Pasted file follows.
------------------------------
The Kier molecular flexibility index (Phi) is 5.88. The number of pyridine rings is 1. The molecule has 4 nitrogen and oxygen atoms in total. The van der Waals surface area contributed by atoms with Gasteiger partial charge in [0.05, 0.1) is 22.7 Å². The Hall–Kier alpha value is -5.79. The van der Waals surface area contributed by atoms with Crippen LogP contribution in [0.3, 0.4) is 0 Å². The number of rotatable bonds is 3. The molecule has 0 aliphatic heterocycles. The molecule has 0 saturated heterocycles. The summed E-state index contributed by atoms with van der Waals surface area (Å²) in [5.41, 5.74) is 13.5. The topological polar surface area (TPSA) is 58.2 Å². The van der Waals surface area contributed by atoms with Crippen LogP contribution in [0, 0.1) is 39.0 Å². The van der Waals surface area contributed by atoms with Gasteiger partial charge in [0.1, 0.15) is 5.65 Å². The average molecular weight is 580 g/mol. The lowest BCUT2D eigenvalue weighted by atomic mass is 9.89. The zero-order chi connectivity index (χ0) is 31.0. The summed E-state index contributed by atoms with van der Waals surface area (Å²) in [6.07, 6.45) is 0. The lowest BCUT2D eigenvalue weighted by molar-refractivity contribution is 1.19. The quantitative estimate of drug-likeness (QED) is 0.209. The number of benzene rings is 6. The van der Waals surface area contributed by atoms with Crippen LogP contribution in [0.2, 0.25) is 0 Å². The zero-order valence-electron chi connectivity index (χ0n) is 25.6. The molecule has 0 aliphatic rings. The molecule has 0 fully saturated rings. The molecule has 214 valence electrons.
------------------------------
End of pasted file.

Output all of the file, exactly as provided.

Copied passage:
The Kier molecular flexibility index (Phi) is 5.88. The number of pyridine rings is 1. The molecule has 4 nitrogen and oxygen atoms in total. The van der Waals surface area contributed by atoms with Gasteiger partial charge in [0.05, 0.1) is 22.7 Å². The Hall–Kier alpha value is -5.79. The van der Waals surface area contributed by atoms with Crippen LogP contribution in [0.3, 0.4) is 0 Å². The number of rotatable bonds is 3. The molecule has 0 aliphatic heterocycles. The molecule has 0 saturated heterocycles. The summed E-state index contributed by atoms with van der Waals surface area (Å²) in [5.41, 5.74) is 13.5. The topological polar surface area (TPSA) is 58.2 Å². The van der Waals surface area contributed by atoms with Crippen LogP contribution in [0, 0.1) is 39.0 Å². The van der Waals surface area contributed by atoms with Gasteiger partial charge in [0.1, 0.15) is 5.65 Å². The average molecular weight is 580 g/mol. The lowest BCUT2D eigenvalue weighted by atomic mass is 9.89. The zero-order chi connectivity index (χ0) is 31.0. The summed E-state index contributed by atoms with van der Waals surface area (Å²) in [6.07, 6.45) is 0. The lowest BCUT2D eigenvalue weighted by molar-refractivity contribution is 1.19. The quantitative estimate of drug-likeness (QED) is 0.209. The number of benzene rings is 6. The van der Waals surface area contributed by atoms with Crippen LogP contribution in [0.2, 0.25) is 0 Å². The zero-order valence-electron chi connectivity index (χ0n) is 25.6. The molecule has 0 aliphatic rings. The molecule has 0 fully saturated rings. The molecule has 214 valence electrons.